Joseph Heller always made it clear that it was not World War II that inspired the sardonic cast ofCatch-22 but the postwar years of cold war, political stalemate, nuclear anxieties, smug intolerance, Red-hunting, and corporate bureaucracy.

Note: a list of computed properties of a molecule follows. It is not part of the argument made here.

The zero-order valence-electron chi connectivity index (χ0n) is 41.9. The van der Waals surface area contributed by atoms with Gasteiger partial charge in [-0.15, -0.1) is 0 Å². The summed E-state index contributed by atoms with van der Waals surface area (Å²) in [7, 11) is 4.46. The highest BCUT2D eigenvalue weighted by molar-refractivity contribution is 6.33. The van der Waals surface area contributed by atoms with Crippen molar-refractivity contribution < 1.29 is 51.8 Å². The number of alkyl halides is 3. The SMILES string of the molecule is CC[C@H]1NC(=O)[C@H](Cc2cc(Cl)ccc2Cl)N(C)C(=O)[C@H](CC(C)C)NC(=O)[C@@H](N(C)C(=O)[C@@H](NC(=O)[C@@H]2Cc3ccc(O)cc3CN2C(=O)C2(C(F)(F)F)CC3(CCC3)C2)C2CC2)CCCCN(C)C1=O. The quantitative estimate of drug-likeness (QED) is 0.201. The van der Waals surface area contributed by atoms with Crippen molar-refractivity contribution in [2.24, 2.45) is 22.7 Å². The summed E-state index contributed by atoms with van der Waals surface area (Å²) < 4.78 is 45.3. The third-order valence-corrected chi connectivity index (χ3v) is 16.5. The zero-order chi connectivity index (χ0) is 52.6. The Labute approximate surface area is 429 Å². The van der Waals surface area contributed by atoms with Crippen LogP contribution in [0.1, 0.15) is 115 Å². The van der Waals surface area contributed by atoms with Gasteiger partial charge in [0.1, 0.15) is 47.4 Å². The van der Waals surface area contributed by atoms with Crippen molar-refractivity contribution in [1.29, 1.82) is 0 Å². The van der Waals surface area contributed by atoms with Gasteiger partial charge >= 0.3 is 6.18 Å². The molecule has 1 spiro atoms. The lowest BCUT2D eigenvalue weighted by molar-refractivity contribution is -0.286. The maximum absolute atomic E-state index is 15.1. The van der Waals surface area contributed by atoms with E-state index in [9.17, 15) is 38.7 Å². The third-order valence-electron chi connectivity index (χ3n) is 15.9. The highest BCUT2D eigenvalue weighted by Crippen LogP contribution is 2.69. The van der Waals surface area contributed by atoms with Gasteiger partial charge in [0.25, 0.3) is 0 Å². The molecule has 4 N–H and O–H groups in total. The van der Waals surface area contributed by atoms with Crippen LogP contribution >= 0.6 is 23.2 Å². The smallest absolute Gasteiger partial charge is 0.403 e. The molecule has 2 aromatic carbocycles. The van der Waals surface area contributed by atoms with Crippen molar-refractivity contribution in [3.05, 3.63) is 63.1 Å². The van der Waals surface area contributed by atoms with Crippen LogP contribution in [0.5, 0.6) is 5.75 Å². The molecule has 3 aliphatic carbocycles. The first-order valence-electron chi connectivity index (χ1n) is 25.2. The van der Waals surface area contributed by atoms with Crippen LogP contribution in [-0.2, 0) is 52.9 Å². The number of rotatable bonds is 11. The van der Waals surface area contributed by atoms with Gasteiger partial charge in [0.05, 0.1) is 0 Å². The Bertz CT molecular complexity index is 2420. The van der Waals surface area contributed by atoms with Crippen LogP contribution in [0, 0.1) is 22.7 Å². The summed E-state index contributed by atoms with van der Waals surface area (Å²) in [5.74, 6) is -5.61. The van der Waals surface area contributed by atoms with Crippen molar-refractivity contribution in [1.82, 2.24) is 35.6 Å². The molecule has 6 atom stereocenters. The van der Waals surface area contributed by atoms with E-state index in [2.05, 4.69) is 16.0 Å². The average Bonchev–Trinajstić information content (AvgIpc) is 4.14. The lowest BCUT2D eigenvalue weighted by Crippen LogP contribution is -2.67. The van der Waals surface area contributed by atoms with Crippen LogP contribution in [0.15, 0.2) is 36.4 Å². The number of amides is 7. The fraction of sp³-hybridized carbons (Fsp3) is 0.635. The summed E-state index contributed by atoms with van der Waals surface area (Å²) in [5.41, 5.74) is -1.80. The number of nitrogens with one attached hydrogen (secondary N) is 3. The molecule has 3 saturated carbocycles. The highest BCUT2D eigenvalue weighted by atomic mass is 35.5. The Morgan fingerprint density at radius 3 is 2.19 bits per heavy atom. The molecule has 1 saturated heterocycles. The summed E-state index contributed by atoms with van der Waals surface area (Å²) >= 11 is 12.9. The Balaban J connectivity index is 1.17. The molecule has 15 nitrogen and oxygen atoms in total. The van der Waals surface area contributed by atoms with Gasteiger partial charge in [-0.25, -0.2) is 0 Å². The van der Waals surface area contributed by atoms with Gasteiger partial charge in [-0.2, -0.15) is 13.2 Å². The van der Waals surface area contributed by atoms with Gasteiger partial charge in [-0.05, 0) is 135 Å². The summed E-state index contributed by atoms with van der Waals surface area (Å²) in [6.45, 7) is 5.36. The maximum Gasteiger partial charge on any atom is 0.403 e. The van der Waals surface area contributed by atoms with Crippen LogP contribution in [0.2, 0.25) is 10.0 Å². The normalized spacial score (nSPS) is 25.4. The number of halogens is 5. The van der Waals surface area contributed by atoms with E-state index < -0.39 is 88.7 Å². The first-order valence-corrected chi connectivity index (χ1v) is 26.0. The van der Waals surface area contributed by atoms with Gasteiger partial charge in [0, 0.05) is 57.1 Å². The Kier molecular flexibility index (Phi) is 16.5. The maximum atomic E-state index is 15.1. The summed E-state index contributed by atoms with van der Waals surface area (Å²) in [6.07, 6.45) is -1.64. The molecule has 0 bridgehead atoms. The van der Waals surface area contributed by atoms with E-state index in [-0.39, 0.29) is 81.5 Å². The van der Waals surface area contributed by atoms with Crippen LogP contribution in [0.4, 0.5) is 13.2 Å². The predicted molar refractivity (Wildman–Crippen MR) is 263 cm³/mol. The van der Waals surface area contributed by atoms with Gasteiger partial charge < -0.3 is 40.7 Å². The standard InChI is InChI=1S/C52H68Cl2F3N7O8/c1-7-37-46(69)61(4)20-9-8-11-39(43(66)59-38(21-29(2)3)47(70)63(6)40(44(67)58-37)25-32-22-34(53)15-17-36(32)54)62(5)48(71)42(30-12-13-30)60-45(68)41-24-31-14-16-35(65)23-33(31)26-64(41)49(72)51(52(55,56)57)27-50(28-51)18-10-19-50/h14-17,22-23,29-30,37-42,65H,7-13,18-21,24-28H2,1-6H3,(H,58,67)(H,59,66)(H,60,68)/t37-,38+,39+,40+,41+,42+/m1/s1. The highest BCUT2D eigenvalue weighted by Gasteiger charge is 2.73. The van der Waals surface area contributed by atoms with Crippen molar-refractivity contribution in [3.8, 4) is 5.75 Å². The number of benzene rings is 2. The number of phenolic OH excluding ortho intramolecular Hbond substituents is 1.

With his morning-in-America language and his denunciations of the Evil Empire, Ronald Reagan tried to lay the Vietnam syndrome to rest. There was no Jimmy Carter-style “malaise” in his upbeat vocabulary. But his insistence that greed was good, that self-seeking was the American way, only fueled the national cynicism. As an ethical outlook it was Yossarian personified, Yossarian squared, yet it also unleashed the corporate culture that Heller and his contemporaries had loathed. It was certainly not the communal ethic of service and sacrifice affirmed by Kennedy, or by FDR before him. For all his idealization of American life, Reagan left the impression that ideals were for chumps compared to the solemn obligation of getting ahead. Bill Clinton’s conversion to humanitarian intervention made a difference. So did the bustling economy and the soft uses of American power during his administration. But the only real challenge to disillusioned cynicism came after the 9/11 attacks, which briefly restored a sense of patriotism and national unity not seen in this country since the aftermath of Pearl Harbor. Then, as Heller later recalled, there was almost no one his age who was not eager to sign up. It is no small irony that the 50th anniversary of Catch-22 should coincide so closely with the 10th anniversary of 9/11. No one can fail to recall the eerie chill that settled on the city, the haunting images of the towers falling, the clouds of toxic dust, the bouquets of flowers in front of the firehouses, the grim, troubled faces of people on the subway, the unsmiling doormen in front of residential buildings, the political quarrels that shattered long friendships but also the amazing drop in local crime, which withered in the wake of a huge national crime. Older writers like Mailer and Susan Sontag were outspoken in their hatred of the new patriotism, which proved short-lived, since it was soon kidnapped by Bush and Cheney for their agenda of reshaping the world in our image. This did little to restore our sense of national purpose. Joseph Heller always made it clear that it was not World War II that inspired the sardonic cast of Catch-22 but the postwar years of cold war, political stalemate, nuclear anxieties, smug intolerance, Red-hunting, and corporate bureaucracy. As an airman flying 60 missions Heller himself had actually had a good war, or so he claimed: “I was an ignorant kid. I was a hero in a movie. I did not believe for a second that I could be injured. I did not really believe that anyone was being injured…  I’m telling you, the war was wonderful… I had no idea what war was like until I read about the Vietnam War … I don’t consider that I’ve been in combat with my 10 months overseas.” After the war this youthful sense of adventure foundered in struggle and disappointment, which Heller projected back onto the war. The sour corporate and family life of Heller’s harsh second novel, Something Happened (1974), is really a prologue to the darkening comedy and metastasizing horror of Catch-22. The genius of Catch-22 is not so much in its point of view as in the explosive originality of its technique. Many writers of the late 1950s had made the same points about the loss of self in mass organizations, the hollow rhetoric of idealism, or the existential vulnerability of Lear’s unaccommodated man, that poor forked animal. These were commonplace notions of a cultural moment rich with metaphysical angst and keen social criticism. But Heller, by turning these truisms into whiplash Abbott-and-Costello routines, gave them fresh and indelible form. Catch-22 is so funny that I almost failed to read it. After seeing a roommate of mine laugh out loud on every page I assumed it was little more than an army joke-book, something like No Time for Sergeants. It was years before I picked up the book and discovered how wrong I was. Heller’s comic-book realism and razor-sharp language, ramped up from his own experience, give the novel a reach and profundity that make you pay dearly for having been so amused. Seemingly broad, formless, and anecdotal, the book circles around leitmotifs that take on the ring of inevitability. When freezing Snowden spills his guts in the back of a plane and Yossarian tries helplessly to comfort him—the scene toward which the book has been building throughout—Heller brings war, death, and the pitfalls of the human condition home to us. The stand-up routines have not prepared us for this bleak revelation, though it is foreshadowed on every page. The death of Kid Sampson, sliced in half by the propeller of McWatt’s plane, his organs raining down on those frolicking on the beach, prepares us for the long-awaited exposure of Snowden’s secret. We learn what we already knew, that man is disposable matter, an imperiled creature of flesh and blood. Catch-22 is less a war novel than a timeless act of existential protest, a cri de coeur that makes comedy heartbreaking and cynicism poignant. No wonder the writer had so much trouble topping his first act. This helped my understand some key points in Catch 22, hope it can help someone else.